9. Originally Posted by Chez
I disagree

You can easily fill a case with a fast burning powder and turn it into a bomb. You can also fill a case with a slow burning powder and barley push the bullet out of the barrel.

In the first scenario (bomb), well thats what I would call extreme recoil. In the second, that would be very little felt recoil, more of a push than a snap or punch.

I try to learn from other folks' mistakes; I don't think I'll live long enough to make all those mistakes myself
Although any reason to put rounds downrange is a good reason.

10. Originally Posted by Chez
I disagree

You can easily fill a case with a fast burning powder and turn it into a bomb. You can also fill a case with a slow burning powder and barley push the bullet out of the barrel.

In the first scenario (bomb), well thats what I would call extreme recoil. In the second, that would be very little felt recoil, more of a push than a snap or punch.

But, haven't you been trying to REDUCE recoil by using a FASTER burning powder? Now, you say your fast powder Bomb is extreme recoil?

I'm sorry if I've misunderstood you.

I think that if the powder burning rate had anything to do with recoil level, the powder type would be included in the formula for calculating it.

I think that it all happens so fast that, How Fast, doesn't matter.

And, how you gonna test? By Feel? Wouldn't that be too subjective to be a Valid test?

Smitty of the North

11. Originally Posted by Smitty of the North
But, haven't you been trying to REDUCE recoil by using a FASTER burning powder? Now, you say your fast powder Bomb is extreme recoil?

I'm sorry if I've misunderstood you.

I think that if the powder burning rate had anything to do with recoil level, the powder type would be included in the formula for calculating it.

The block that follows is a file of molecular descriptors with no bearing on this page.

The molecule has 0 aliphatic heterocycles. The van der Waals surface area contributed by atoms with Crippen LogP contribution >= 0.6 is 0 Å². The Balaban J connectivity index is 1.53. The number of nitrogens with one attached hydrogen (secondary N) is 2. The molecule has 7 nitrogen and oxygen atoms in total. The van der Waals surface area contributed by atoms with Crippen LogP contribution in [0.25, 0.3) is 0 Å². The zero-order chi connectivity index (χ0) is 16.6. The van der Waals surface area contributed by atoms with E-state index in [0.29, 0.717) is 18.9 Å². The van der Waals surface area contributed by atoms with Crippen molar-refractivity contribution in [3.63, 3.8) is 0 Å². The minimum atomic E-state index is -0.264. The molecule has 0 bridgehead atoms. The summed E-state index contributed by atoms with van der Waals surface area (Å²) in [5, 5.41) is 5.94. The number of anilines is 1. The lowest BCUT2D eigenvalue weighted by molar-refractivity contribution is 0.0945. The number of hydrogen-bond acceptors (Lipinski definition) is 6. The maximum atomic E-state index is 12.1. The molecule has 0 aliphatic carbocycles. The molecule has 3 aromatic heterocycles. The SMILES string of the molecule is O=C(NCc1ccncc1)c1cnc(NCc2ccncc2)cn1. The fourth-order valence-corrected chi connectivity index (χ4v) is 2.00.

I think that it all happens so fast that, How Fast, doesn't matter.

And, how you gonna test? By Feel? Wouldn't that be too subjective to be a Valid test?

Smitty of the North

I haven't experimented yet

Although I did go out this weekend and shot 300gr, 360gr and 230gr (factory), and the light weight factory loads had much more recoil compared to my "hot" 360gr loads using H110.

I was loading to hodgen specs and getting poor grouping with the 360gr but I think I can improve the groups by adjusting COAL. Another thing that may account for the poor grouping is the crimp. I didn't have my calipers with me so I couldn't check to see if the bullets were slipping out of the case.

12. XTPs are supposed to be great for black bears. I use 440 grain Cast Performance and Bear Tooth bullets for the 500 JRH but I've never shot a bear.

13. I think the question is what bullet and velocity is best for bears. My 2 cents. Right after the 44 mag came out in i believe the 50 it got real popular and killed some black and brown bears. The factory 240 grain cast bullets loads were the ammo of choice. I have always sort of stuck to that formula when choosing ammo for various gun and caliber combinations. I try to keep it in my mind that to stop a bear now i need a head shot, if i need a followup it is still a headshot and if i have to spend to much time getting that followup i am in real trouble so i avoid recoil that slows down the followup.

14. Hmmm. Y'all got me good here, pondering this stuff gives me a headache. We're planning a three-four week trip on the Wood River system and I THOUGHT I was good to go with a Ruger .44 in a chest holster and a .45-70 guide gun... I was going to use Buffalo Bore off the shelf ammo. Now I'm having thoughts that a pump with Brenneke's might be the ticket... big hole in, big hole out. I have been practicing a bit, and recently handled a Remington 870 Marine Magnum. I seriously think I can swing that 870 up to fire quicker than the .45-70. It just seems like the balance is perfect. Nothing sticking out that can snag on clothing, belts and whatnot... I will have to be dropping fishing gear and such... My local range is Lyman's Blue Trail Range and they have a small range off to the side a ways and they've been open to me using it as a "special practice area" where I can go through all sort of conniptions testing out this-or-that rig. (BTW, yes, the range belongs to THAT Lyman family... next town over from their famous machine works. They are great people.) Sounds like a great excuse for buying another firearm...